A Victorian dress made from 1,000 beetle wings that was worn by one of the most famous actresses of the era has been restored at a cost of £50,000.
The emerald and sea green gown - worn by Ellen Terry when she played Lady Macbeth at London’s Lyceum Theatre in 1888 - is on display in Smallhythe Place, Kent.
When Ellen starred alongside Henry Irving in Macbeth in 1888, there was not a wide choice of fabrics available in England, and Alice could not find the colours she wanted to achieve her effects. She wanted one dress to ‘look as much like soft chain armour as I could, and yet have something that would give the appearance of the scales of a serpent. ’(Mrs. J. Comyns Carr’s ‘Reminiscences’. London: Hutchinson, 1926). Mrs Nettleship found a twist of soft green silk and blue tinsel in Bohemia and this was crocheted to achieve the chain mail effect.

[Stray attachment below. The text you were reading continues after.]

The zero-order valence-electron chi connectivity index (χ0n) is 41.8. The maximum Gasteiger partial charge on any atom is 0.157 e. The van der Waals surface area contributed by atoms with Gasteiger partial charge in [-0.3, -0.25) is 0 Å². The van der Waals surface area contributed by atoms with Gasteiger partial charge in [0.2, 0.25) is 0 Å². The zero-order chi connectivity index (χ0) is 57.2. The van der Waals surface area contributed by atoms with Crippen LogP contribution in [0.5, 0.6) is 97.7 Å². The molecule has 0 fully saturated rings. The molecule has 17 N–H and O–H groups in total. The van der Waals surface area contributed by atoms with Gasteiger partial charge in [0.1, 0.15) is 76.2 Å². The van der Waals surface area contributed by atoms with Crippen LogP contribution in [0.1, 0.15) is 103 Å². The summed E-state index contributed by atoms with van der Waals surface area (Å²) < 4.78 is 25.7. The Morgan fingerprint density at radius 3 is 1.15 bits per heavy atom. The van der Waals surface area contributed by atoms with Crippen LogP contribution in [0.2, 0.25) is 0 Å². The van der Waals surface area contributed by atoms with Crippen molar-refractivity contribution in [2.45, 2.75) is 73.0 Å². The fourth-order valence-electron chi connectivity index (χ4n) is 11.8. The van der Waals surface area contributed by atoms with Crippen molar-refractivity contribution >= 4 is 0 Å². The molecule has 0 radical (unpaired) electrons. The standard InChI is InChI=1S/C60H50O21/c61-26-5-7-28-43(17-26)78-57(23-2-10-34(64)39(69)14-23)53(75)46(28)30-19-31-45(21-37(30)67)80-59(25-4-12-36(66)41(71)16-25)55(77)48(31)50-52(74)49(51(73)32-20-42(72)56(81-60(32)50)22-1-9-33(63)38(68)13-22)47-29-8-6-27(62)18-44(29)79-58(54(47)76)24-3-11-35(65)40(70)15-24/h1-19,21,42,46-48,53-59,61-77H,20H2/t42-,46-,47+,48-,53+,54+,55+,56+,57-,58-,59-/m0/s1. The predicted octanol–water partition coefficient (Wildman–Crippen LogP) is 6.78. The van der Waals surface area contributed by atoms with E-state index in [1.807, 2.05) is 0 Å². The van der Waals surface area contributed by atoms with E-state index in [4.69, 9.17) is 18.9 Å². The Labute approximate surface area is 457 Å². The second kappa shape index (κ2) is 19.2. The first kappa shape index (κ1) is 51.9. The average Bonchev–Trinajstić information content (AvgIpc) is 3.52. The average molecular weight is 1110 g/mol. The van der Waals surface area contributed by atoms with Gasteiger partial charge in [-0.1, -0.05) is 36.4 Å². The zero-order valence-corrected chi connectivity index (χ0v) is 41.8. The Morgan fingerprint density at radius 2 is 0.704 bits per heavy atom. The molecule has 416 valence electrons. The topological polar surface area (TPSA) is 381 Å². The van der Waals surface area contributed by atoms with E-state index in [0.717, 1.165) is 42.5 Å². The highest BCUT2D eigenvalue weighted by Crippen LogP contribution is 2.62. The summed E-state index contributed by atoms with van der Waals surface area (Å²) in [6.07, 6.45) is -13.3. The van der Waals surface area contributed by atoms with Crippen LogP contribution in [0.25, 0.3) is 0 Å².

The dress hung beautifully but:
‘we did not think that it was brilliant enough, so it was sewn all over with real green beetle wings, and a narrow border in Celtic designs, worked out in rubies and diamonds, hemmed all the edges. To this was added a cloak of shot velvet in heather tones, upon which great griffins were embroidered in flame-coloured tinsel. The wimple, or veil, was held in place by a circlet of rubines, and two long plaits twisted with gold hung to her knees.
Ellen Terry as Lady Macbeth by John Singer Sargent (1889), Tate Britain
Ellen Terry as Lady Macbeth wearing the dress in 1888
Ellen Terry as Lady Macbeth, by John Singer Sargent, Smallhythe Place
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